At QuantaVerse, each AI models are accompanied by a confidence level, evidence, rationale for a regulatory violation, anomalies discovered, and, if required, the system can cite cases from which it learned and based its conclusions.
2. Neural Network
Our proven technology utilizes proprietary algorithms, or AI agents, to identify instances of financial crime. AI agents employ a variety of techniques such as fuzzy matching, graph traversal, criminality sentiment and more to generate observables indicating the risk potential of a transacting party in three areas:
Entity Reputation. Detects instances of potential financial crime from structured and unstructured data to calculate an entity’s reputation risk.
Transaction Monitoring. Detects instances of potential financial crime from transactional data such as SWIFT messages or other data sources that show an exchange of value.
Intent. Detects instances of potential financial crime from behavioral data derived from transaction history, company records, and other sources.
Risk segmentation and scoring is a tremendous cognitive challenge for compliance teams. Our trained deep neural network produces incredibly detailed and accurate criminal sentiment around entities based on potential financial crime risk. Through our decision engine, entities are marked as anomalous or non-anomalous and are given a mathematically-generated risk score and confidence level specific to clients’ risk tolerance.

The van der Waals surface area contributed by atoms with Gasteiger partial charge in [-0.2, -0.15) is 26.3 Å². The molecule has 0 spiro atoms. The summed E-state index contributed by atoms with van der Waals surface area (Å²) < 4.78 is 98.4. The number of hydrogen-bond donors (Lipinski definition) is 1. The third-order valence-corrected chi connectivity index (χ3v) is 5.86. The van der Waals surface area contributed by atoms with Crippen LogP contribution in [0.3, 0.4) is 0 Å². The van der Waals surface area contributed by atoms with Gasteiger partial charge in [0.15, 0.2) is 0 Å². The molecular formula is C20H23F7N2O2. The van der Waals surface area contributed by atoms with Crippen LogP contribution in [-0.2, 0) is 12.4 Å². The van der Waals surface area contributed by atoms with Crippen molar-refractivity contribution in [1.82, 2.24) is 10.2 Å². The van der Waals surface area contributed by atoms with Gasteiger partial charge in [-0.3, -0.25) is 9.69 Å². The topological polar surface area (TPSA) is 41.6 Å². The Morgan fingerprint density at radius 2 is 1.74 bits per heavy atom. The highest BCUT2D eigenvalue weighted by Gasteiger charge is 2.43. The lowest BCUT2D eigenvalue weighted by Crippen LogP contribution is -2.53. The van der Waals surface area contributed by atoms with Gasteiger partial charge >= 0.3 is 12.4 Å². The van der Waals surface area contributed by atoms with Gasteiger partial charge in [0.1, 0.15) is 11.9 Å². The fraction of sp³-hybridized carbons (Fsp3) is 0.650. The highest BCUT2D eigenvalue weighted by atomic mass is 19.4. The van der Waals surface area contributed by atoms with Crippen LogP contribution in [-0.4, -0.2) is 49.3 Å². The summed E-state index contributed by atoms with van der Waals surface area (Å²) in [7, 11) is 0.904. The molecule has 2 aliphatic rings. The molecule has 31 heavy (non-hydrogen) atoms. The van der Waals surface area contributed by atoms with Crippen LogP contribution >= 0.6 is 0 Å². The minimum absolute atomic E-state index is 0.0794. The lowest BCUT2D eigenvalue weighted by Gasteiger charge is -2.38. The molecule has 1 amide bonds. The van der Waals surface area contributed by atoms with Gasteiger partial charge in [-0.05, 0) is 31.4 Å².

3. NLP & NLG
Natural Language Processing (NLP) is the ability of a computer to understand written text and derive intelligence that normally would require manual interpretation. QuantaVerse employs an NLP engine to analyze massive numbers of text-based documents from internal and external sources. The QuantaVerse NLP engine further distinguishes risk concerns by analyzing any combination of structured data sources such as travel and expense reports, contract language, proforma invoices, shipping documents and more.
In the field of adverse media, standard NLP algorithms can extract entity names from articles, but are unable to distinguish differences between types of entities. The QuantaVerse NLP is trained to infer criminal sentiment around entities, thereby differentiating between subject roles and relationships in Web text.